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The hostilities are the worst since South Sudan's independence from Sudan in July/FILE


Juba army vows to hold positions in oil dispute

The hostilities are the worst since South Sudan's independence from Sudan in July/FILE

JUBA, Apr 17 – South Sudan’s army vowed on Tuesday to hold their positions in a contested oil field seized from Khartoum’s army, one week after the outbreak of bitter fighting that has raised fears of a wider war.

Despite air strikes and a reported counter-attack by Khartoum’s Sudan Armed Forces (SAF) to retake the disputed Heglig oil field, the South’s Sudan People’s Liberation Army (SPLA) said it would not withdraw from the battle zone.

“If they advance, definitely SPLA is ready to fight back and repulse them. … The SPLA is ready for them outside Heglig,” Southern army spokesman Philip Aguer told reporters.

The hostilities are the worst since South Sudan’s independence from Sudan in July, and world powers have condemned the fighting, as fears grow that clashes could spread beyond the current border conflict.

In Geneva, UN human rights chief Navi Pillay urged both sides to halt the hostilities, warning of the humanitarian consequences of the conflict.

“There is still time to pull back from the brink and bring all parties to the table to negotiate diplomatic solutions to disagreements over borders, oil, citizenship and other crucial issues,” said Pillay in a statement.

“I call on all parties to work to avoid an escalation of armed confrontation, bearing in mind the dire human rights and humanitarian consequences for civilians,” she added.

Fighting broke out last month between Khartoum and Juba in the Heglig oil field – key to Sudan’s already struggling economy, as it supplied around half of its oil production – before an escalation of violence on April 10.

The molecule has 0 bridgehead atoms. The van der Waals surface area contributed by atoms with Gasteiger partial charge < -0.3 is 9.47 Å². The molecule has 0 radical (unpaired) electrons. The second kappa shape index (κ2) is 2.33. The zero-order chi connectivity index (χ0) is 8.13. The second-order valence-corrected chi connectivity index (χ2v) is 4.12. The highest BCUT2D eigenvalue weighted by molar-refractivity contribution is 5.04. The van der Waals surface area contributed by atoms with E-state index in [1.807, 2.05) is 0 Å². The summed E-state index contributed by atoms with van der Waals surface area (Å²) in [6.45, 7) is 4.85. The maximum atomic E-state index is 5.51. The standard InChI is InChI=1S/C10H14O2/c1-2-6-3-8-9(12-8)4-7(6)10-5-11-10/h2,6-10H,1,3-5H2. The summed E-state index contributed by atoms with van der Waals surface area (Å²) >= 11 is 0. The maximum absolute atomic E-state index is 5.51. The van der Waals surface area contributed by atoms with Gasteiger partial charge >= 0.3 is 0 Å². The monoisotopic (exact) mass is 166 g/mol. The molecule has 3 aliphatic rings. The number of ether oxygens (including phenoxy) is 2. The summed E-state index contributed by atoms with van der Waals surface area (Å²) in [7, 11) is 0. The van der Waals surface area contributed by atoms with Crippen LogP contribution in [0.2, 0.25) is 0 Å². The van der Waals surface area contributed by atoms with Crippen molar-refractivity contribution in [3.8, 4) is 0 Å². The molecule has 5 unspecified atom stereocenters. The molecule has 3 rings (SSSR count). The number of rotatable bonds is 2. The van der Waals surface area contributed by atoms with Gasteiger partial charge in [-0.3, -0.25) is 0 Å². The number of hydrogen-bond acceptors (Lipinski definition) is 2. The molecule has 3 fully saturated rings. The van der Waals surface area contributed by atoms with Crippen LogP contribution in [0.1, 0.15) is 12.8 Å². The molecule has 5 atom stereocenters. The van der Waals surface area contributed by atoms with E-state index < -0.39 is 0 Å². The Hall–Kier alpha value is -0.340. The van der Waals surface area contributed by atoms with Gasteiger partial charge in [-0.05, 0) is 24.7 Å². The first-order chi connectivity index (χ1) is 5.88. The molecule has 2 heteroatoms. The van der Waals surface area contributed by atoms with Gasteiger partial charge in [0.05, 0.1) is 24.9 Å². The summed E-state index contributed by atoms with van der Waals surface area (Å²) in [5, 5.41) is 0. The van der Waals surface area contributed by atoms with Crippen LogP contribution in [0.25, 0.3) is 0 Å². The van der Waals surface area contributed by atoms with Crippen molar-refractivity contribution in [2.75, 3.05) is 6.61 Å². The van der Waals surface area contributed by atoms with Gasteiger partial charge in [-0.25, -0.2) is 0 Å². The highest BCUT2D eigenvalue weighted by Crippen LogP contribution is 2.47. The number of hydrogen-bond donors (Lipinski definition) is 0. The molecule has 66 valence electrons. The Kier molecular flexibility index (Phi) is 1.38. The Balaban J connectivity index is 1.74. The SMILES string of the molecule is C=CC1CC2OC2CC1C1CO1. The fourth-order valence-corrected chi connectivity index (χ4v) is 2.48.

The South has reportedly placed tanks and artillery around oil infrastructure in Heglig, which both sides say belongs to them. Aguer said Khartoum had damaged wells as they sought to dislodge Southern troops by aerial bombardment.

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“The border is still fragile, tension is still very high,” Aguer added. “The SAF continue to bomb indiscriminately. … On Tuesday they bombed one of the oil wells outside Heglig, it is still burning.”

Khartoum has launched a wave of air raids on Southern border areas, killing several civilians and hitting a UN peacekeeper base on Monday in the village of Mayom, in the South’s oil-producing Unity state.

The United Nations confirmed the attack, although Sudan denied the air strike.

However, the region appeared calmer Tuesday, with “no reports of fighting so far”, said Gideon Gatpan, Unity state’s information minister.

World powers have also called for restraint and voiced deep concern at the escalating violence.

Khartoum seeks the South’s unconditional withdrawal from Heglig. But Juba has said it will not pull back unless Khartoum removes its troops from the contested Abyei region nearby, among other conditions.

Leaders on both sides have also exchanged angry rhetoric – accusing each other of starting the violence and of wanting war – with Khartoum’s parliament on Monday voting the government of South Sudan an enemy, a move dismissed by Juba.

“They have declared war against the people of the Republic of South Sudan … they have declared jihad war against the infidels of South Sudan,” Southern Information Minister Barnaba Marial Benjamin said Tuesday.

“I think this is a crazy decision. Our position is we consider the Sudanese people as brothers and sisters. … We don’t see them as an enemy.”

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Questions are being raised in Khartoum over how easily Southern forces managed to seize Sudan’s main oil field, dealing another blow to an economy mired in crisis.

The Sudanese military is already severely stretched in the face of the major insurgency in South Kordofan, a smaller uprising in Blue Nile, and ongoing fighting in the war-ravaged Darfur region.

Some two million people died in Sudan’s 1983-2005 civil war, one of Africa’s longest, before the peace deal that opened the way to South Sudan’s independence.

When the South separated, Khartoum lost about 75 percent of its oil production and billions of dollars in revenue, leaving the Heglig area as its main oil centre.


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